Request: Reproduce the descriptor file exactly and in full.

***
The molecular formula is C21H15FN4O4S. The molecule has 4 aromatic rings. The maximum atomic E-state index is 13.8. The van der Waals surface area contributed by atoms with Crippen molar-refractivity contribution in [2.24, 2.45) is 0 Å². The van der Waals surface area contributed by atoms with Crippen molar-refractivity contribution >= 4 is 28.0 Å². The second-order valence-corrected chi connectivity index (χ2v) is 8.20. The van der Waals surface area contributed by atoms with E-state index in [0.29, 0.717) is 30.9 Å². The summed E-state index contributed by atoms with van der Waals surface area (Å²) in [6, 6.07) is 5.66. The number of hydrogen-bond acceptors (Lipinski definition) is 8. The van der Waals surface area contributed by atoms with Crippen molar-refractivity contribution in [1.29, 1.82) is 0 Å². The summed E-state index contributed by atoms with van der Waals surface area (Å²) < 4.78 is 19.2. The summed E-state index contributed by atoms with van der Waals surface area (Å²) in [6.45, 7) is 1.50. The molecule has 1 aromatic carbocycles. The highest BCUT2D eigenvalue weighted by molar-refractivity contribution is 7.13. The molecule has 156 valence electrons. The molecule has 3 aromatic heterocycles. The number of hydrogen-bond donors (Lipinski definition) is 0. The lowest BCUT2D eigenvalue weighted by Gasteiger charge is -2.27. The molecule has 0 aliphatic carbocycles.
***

The molecular formula is C21H15FN4O4S. The molecule has 4 aromatic rings. The maximum atomic E-state index is 13.8. The van der Waals surface area contributed by atoms with Crippen molar-refractivity contribution in [2.24, 2.45) is 0 Å². The van der Waals surface area contributed by atoms with Crippen molar-refractivity contribution >= 4 is 28.0 Å². The second-order valence-corrected chi connectivity index (χ2v) is 8.20. The van der Waals surface area contributed by atoms with E-state index in [0.29, 0.717) is 30.9 Å². The summed E-state index contributed by atoms with van der Waals surface area (Å²) in [6, 6.07) is 5.66. The number of hydrogen-bond acceptors (Lipinski definition) is 8. The van der Waals surface area contributed by atoms with Crippen molar-refractivity contribution in [1.29, 1.82) is 0 Å². The summed E-state index contributed by atoms with van der Waals surface area (Å²) < 4.78 is 19.2. The summed E-state index contributed by atoms with van der Waals surface area (Å²) in [6.45, 7) is 1.50. The molecule has 1 aromatic carbocycles. The highest BCUT2D eigenvalue weighted by molar-refractivity contribution is 7.13. The molecule has 156 valence electrons. The molecule has 3 aromatic heterocycles. The number of hydrogen-bond donors (Lipinski definition) is 0. The lowest BCUT2D eigenvalue weighted by Gasteiger charge is -2.27. The molecule has 0 aliphatic carbocycles.